Rybakov proves his dominance

Rybakov proves his dominance
The rain had subsided by the time the men’s high jump competition started, but the wet surface undoubtedly jeopardized the level of performance. Four jumpers cleared 2,25, with Aleksey Krysin doing so on his first attempt. When the bar was set at 2,28, however, Yaroslav Rubakov proved that he could concentrate best by clearing that height on his first try. Pavel Fomenko managed a 2,28 clearance as well. Krysin, who looked so brilliant in clearing 2,25, seemed to have his spirit broken. Rybakov and Fomenko were both close to clearing 2,30 but the bar just would not stay put, causing the audience to erupt in sighs of disappointment.

Nature does not break break the runners’ spirits
As though to confirm the popular saying that athletics and rain go hand in hand, skies turned dark on the third day of the Russian championships, gusting winds set in and first raindrops came down onto the track, compelling the spectators to seek refuge under the shed overhanging the main stand. And it was right at that time that the participants of the women’s 400 m final were called to the track. Everyone was eager to see the heat go ahead, before the rain got a chance to ruin it, but the starter’s gun, unluckily, misfired twice. After all, the runners were on their way, but the results were objectively hampered by the nature. Olesya Zykina went powerfully through the entire distance, erasing every doubt from anyone’s mind as to who the prima of the country’s long sprint is today. She won in 50,94, almost a full half-second off her preliminary time of 50,46 run in more favorable conditions. Natalya Nazarova, defying the weather, managed her season’s best effort – 51,15, fighting off Anastasiya Kapachinskaya for second place. Unfortunately, injury did not allow Natalya Antyukh, who finished a distant fifth, unleash her full potential.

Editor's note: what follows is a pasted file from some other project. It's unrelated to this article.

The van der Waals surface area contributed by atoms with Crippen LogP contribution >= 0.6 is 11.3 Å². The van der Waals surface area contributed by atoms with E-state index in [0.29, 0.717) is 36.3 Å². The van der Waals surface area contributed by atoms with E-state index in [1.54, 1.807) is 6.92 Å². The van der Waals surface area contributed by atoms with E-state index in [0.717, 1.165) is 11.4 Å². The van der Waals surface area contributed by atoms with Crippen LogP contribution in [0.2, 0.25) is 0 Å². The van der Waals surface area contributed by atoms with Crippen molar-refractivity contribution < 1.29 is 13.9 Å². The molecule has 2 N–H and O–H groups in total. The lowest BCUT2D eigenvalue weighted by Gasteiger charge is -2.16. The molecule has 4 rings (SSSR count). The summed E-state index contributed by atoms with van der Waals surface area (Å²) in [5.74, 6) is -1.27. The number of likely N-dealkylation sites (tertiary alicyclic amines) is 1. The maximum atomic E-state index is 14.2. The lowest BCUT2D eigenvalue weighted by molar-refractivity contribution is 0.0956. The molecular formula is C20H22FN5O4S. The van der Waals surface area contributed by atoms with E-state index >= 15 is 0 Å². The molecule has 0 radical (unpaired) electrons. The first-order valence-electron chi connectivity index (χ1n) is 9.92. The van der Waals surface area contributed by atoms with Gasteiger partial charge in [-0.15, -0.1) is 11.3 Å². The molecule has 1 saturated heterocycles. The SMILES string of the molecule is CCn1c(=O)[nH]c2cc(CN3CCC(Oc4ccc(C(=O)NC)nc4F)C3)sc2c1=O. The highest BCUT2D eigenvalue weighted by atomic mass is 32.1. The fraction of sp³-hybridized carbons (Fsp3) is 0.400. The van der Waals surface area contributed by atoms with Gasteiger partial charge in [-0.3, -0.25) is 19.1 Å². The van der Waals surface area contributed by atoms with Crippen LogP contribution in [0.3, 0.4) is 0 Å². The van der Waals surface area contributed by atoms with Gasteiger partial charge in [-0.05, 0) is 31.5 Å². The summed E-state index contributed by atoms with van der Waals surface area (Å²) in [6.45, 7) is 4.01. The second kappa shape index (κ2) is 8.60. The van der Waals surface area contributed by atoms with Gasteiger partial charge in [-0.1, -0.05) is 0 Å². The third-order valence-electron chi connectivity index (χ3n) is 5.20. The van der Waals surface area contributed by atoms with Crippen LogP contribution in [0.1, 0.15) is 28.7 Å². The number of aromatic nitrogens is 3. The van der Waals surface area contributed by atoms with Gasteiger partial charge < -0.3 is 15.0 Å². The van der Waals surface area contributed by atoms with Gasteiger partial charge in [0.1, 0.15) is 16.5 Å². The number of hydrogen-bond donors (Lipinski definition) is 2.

Semyonov defeats Borzakovskiy
Following the women’s heat, the men took track to compete over 400 m, and by that time the rain really started coming down but, luckily, did not turn into a downpour. The race had a twist of its own: will Yuriy Borzakovskiy manage to prevail over the distance that is not traditionally ‘his’? Andrey Semyonov responded on behalf of the pure quarter-milers, going out fast. Borzakovskiy had an unusually fast start as well and was unoficially clocked at 22,13, still going through the halfway point behind the leader and a few other runners. By the time they reached the homestretch, Borzakovskiy had moved into second position and started gradually catching up to Semyonov, albeit at a rate slower than usual. Tension in the stands reached its peak, as the runners were getting closer to the tape, but Yuriy came up half a meter short, and ended in second place. Semyonov ran his best race of the season - 45,90, only 0,05 seconds short of his PR time from 2000, and was overjoyed. It was Andrey’s first National title and his first victory over Borzakovskiy. Yuriy later said that his elevated blood pressure, just like it did in Lausanne, caused him headaches when he would try to pick up the pace, but that he tried his best to win anyway.